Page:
Sometimes, it is hard for an older person to realize that he or she is no longer a safe driver. Recently, as I was leaving a grocery store parking lot, I followed an elderly lady onto one of Denton’s heavily trafficked streets. As I watched her navigate in front of me, she failed to stay within her lane, unaware that as the road curved so did the lines which identified the lanes. Three times she cut in front of me and also another car in the lane beside me. Worried about her safely getting home, I couldn’t help but wonder if her children were aware of her difficulty driving. I know that I would want to know if my parents were having trouble behind the wheel of their own car.
There are many older drivers on the road who continue to be responsible and safe drivers. But there comes a point when we each must admit it’s time to let someone else take the wheel. If you are an aging driver or if you are concerned about a loved one who is an older driver, please consider the following:
- Our eyesight usually changes as we get older, making it harder to see movement or people outside our direct line of sight. It may also take longer to read street and traffic signs making driving decisions more difficult. Night driving can be more challenging and the glare from oncoming headlights can be an issue. During the daytime, sunlight can be blinding, too.
- Our hearing can change, making it harder to notice sirens or horns and these sounds warn us when we may need to pull over or get out of the way of emergency vehicles. We also may not hear the sounds coming from the interior of the car such as the blinker or seatbelt and other warning alerts.
- As we age, our reflexes may become slower affecting reaction time. Muscle weakness and loss of feeling in hands or feet may affect our ability to steer and brake. Medical diagnoses such as Parkinson’s or Alzheimer’s disease as well as limitations following a stroke can make it unsafe to drive. People diagnosed with dementia often don’t realize that they are actually having trouble driving. Friends and family need to step in when they observe a potential problem. I know very well it’s not easy to take keys away from someone who wants to remain independent.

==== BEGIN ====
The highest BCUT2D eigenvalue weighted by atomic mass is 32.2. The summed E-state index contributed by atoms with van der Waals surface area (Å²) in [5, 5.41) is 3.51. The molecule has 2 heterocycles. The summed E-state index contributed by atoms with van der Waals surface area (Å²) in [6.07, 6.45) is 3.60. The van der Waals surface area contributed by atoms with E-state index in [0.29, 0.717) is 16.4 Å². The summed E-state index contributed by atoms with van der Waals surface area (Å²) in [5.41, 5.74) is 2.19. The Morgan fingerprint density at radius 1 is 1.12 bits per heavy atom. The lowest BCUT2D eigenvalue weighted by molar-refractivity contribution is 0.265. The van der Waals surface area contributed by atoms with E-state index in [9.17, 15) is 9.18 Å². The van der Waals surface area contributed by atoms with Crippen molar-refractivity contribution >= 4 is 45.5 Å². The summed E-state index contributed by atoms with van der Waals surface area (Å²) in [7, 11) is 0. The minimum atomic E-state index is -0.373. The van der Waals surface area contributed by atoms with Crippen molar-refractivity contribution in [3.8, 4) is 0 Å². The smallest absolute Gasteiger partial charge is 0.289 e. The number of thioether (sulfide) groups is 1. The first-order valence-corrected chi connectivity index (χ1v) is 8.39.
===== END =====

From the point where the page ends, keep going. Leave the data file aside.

- Newly introduced medicines may cause a person to be drowsy or less alert than usual. Some prescriptions caution against driving during usage because the side effects make operating a vehicle unsafe. Sometimes multiple prescriptions can interact negatively with each other so a discussion with a doctor is important. This is true for drivers of any age, not just older drivers…
- Many aging drivers become hesitant and unsure about driving decisions. They may have problems when yielding the right of way, keeping a safe and constant speed, changing lanes, making turns, and exiting and entering highways. Frustration may come easily behind the wheel.
We all age differently. We just need to be aware of the subtle changes in our own driving habits. If someone you care about is an aging driver, take the time to assess their current driving skills. Also be aware of any accidents, fender benders and even new dents or scrapes on the vehicle. Multiple traffic tickets within a short time frame are a warning sign. Pay attention to any comments from friends or neighbors regarding their driving. Notice any health issues or anxiety that might affect their ability to safely get behind the wheel. It may take a recommendation from a caregiver or doctor to assess whether or not driving is advisable any more. It may not be a pleasant conversation, but remember that your loved one’s safety as well as the safety of other drivers on the road is important.